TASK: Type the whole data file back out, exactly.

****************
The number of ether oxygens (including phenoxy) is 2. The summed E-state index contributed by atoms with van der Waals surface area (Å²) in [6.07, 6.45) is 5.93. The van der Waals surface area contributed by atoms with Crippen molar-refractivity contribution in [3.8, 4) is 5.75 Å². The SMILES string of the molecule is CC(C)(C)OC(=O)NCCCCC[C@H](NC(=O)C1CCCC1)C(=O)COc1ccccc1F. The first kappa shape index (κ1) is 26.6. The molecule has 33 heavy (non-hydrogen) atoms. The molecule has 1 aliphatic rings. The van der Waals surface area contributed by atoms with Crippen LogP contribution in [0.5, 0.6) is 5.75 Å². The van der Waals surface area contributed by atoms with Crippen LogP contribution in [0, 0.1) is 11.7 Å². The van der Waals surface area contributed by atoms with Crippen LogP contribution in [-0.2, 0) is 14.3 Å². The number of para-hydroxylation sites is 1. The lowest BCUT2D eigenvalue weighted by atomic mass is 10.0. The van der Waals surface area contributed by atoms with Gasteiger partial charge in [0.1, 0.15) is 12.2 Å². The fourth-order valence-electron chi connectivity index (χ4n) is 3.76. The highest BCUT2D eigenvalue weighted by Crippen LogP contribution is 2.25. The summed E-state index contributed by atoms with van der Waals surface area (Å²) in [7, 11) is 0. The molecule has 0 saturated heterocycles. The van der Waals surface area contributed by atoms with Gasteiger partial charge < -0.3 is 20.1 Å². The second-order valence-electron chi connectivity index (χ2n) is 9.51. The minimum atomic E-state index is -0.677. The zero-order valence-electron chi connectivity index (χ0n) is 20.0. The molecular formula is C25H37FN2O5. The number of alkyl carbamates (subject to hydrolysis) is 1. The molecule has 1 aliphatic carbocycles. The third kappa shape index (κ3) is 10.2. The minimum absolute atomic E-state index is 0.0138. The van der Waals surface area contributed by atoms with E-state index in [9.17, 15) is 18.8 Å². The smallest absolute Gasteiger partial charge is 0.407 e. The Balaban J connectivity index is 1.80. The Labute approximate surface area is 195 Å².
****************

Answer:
The number of ether oxygens (including phenoxy) is 2. The summed E-state index contributed by atoms with van der Waals surface area (Å²) in [6.07, 6.45) is 5.93. The van der Waals surface area contributed by atoms with Crippen molar-refractivity contribution in [3.8, 4) is 5.75 Å². The SMILES string of the molecule is CC(C)(C)OC(=O)NCCCCC[C@H](NC(=O)C1CCCC1)C(=O)COc1ccccc1F. The first kappa shape index (κ1) is 26.6. The molecule has 33 heavy (non-hydrogen) atoms. The molecule has 1 aliphatic rings. The van der Waals surface area contributed by atoms with Crippen LogP contribution in [0.5, 0.6) is 5.75 Å². The van der Waals surface area contributed by atoms with Crippen LogP contribution in [0, 0.1) is 11.7 Å². The van der Waals surface area contributed by atoms with Crippen LogP contribution in [-0.2, 0) is 14.3 Å². The number of para-hydroxylation sites is 1. The lowest BCUT2D eigenvalue weighted by atomic mass is 10.0. The van der Waals surface area contributed by atoms with Gasteiger partial charge in [0.1, 0.15) is 12.2 Å². The fourth-order valence-electron chi connectivity index (χ4n) is 3.76. The highest BCUT2D eigenvalue weighted by Crippen LogP contribution is 2.25. The summed E-state index contributed by atoms with van der Waals surface area (Å²) in [7, 11) is 0. The molecule has 0 saturated heterocycles. The van der Waals surface area contributed by atoms with Gasteiger partial charge < -0.3 is 20.1 Å². The second-order valence-electron chi connectivity index (χ2n) is 9.51. The minimum atomic E-state index is -0.677. The zero-order valence-electron chi connectivity index (χ0n) is 20.0. The molecular formula is C25H37FN2O5. The number of alkyl carbamates (subject to hydrolysis) is 1. The molecule has 1 aliphatic carbocycles. The third kappa shape index (κ3) is 10.2. The minimum absolute atomic E-state index is 0.0138. The van der Waals surface area contributed by atoms with E-state index in [9.17, 15) is 18.8 Å². The smallest absolute Gasteiger partial charge is 0.407 e. The Balaban J connectivity index is 1.80. The Labute approximate surface area is 195 Å².